Wednesday, April 13, 2011

Books of Interest by Writers of Color—Part 2

This is another in my series of posts on books of interest by writers of color. I am making my way through a long list of great writers. (Please forgive the HTML junk, but I don't know how to get rid of it since I don't know why it suddenly started showing up. If I try to delete it, it takes out half of my post.)

<!--[if gte mso 9]> Normal 0 false false false EN-US X-NONE X-NONE MicrosoftInternetExplorer4

Diane Glancy, Stories of the Driven World (Mammoth Publications) Glancy’s latest work of poetry brings her list of works on Amazon to three pages, and I think some are actually missing from that. She writes poetry, short fiction, creative nonfiction, novels, plays, and screenplays, and she’s won major awards in all those genres. Glancy has published so many books, had so many plays produced, and won so many awards that she hardly needs any attempt from me to bring her more attention—except for the fact, that many people outside the world of writers of color are not familiar with her name or her work. This always astonishes me. She’s a writer of rare abilities and excels in pulling the reader into her world that has one foot in today, one foot in the past before Europeans imposed their culture on those they found when they arrived on this continent (Glancy is Cherokee/Irish), and a third foot, for she does not believe in dichotomies, in the spirit world, which, for Glancy, includes both the spirits of her Native ancestors and Jesus with whom she has a close relationship. My favorite of her novels is Pushing the Bear, A Novel of the 1838-39 Cherokee Trail of Tears, truly a poet’s novel, my favorite of her books of short fiction is Firesticks, my favorite of her books of poetry is Lone Dog’s Winter Count, and my favorite of her essays is Claiming Breath. But the truth is you can pick up just about anything by her and lose yourself in it. Her latest move is into the field of filmmaking. A Renaissance Indigenous woman.

Here is a link to the website of her latest book’s publisher. Here’s a link to her Amazon page. Glancy has been published by many small and university presses, as well as some of the big guys in NYC. I encourage you to use it to learn about her books, then go to the publisher’s website to buy it. As always, I believe we need to support the small and university presses since they are the ones who publish most writers of color.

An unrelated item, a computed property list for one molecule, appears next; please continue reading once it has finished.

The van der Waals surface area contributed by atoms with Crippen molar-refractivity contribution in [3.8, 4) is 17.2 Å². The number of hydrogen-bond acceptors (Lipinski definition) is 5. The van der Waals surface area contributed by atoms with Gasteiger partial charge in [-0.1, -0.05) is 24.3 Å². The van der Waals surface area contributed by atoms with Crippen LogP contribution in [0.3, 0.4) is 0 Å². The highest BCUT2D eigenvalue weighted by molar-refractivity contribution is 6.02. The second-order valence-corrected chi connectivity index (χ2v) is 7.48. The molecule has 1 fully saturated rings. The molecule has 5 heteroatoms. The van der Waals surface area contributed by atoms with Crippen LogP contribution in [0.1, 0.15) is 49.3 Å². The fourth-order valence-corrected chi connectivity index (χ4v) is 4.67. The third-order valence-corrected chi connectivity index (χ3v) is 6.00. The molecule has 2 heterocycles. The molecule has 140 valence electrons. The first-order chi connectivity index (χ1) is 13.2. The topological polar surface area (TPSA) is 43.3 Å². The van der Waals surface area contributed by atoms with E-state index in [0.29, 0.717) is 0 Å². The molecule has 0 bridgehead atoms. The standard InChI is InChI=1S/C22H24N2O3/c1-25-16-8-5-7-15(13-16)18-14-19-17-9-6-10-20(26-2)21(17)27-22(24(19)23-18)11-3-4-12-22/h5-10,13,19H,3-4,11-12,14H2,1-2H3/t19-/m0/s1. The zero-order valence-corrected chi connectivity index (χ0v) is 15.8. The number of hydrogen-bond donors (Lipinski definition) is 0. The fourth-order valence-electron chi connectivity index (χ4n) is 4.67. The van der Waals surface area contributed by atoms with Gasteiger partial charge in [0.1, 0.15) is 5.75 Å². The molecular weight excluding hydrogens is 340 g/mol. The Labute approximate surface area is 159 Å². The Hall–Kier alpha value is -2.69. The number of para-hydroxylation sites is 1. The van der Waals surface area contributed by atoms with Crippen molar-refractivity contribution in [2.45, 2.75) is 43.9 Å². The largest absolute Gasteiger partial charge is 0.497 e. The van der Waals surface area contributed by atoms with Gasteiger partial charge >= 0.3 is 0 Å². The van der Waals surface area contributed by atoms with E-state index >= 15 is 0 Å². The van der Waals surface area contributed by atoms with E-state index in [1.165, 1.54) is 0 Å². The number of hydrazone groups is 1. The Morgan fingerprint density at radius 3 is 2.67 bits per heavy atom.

Carlos Cúmpian, 14 Abriles: Poems (March Abrazo Press) This chapbook is Cúmpian’s latest offering in a long career as writer, editor, and activist. Cúmpian has been publishing Latino and Native American writers for over thirty years as editor of March Abrazo Press in Chicago. A poet of protest with a distinctive, fiery style, a great sense of humor, and a strong, entertaining style at readings, he should be better known than he is. My favorite of his books is Armadillo Charm. Any of his books, though, will send you looking for others.

Here’s a link to the March Abrazo Press website. Check out all the great writers they’ve published through the years.

Here’s a link to Tia Chucha Press for Armadillo Charm, and here's a link to Woodland Pattern, a wonderful bookstore that specializes in small press books. You can order his chapbook from them.

Normal 0 false false false EN-US X-NONE X-NONE MicrosoftInternetExplorer4

Ching-In Chen, The Heart’s Traffic: a novel in poems (Arktoi Books/Red Hen Press) This first book by a young writer who is a member of both the Kundiman and Macondo writing communities is a fierce, sensual work that can also bring tears to your eyes. It tells the story of and immigrant girl coming to grips with her sexuality and the long-lasting results of her best friend’s death at a young age. Chen uses a variety of forms—narrative, epistolary, even riddles—to tell this story in poetry, but she writes with great control and at the same time without holding back. She is a writer of great promise.

Here’s a link to Arktoi Books.

So, what are you waiting for? Go buy one or more of these books and settle in for a truly rewarding read. I know, I know, books are so expensive. I want to paraphrase a Dutch wise man and tell you, “If you have enough for two loaves of bread, instead buy one loaf and a book.” Especially if you are a struggling writer, buy books. You can learn from them. They will comfort you. And you’ll be supporting the industry and the small presses that make publication of writers of color (of most writers, actually) possible.

More fine writers to come. See you next time.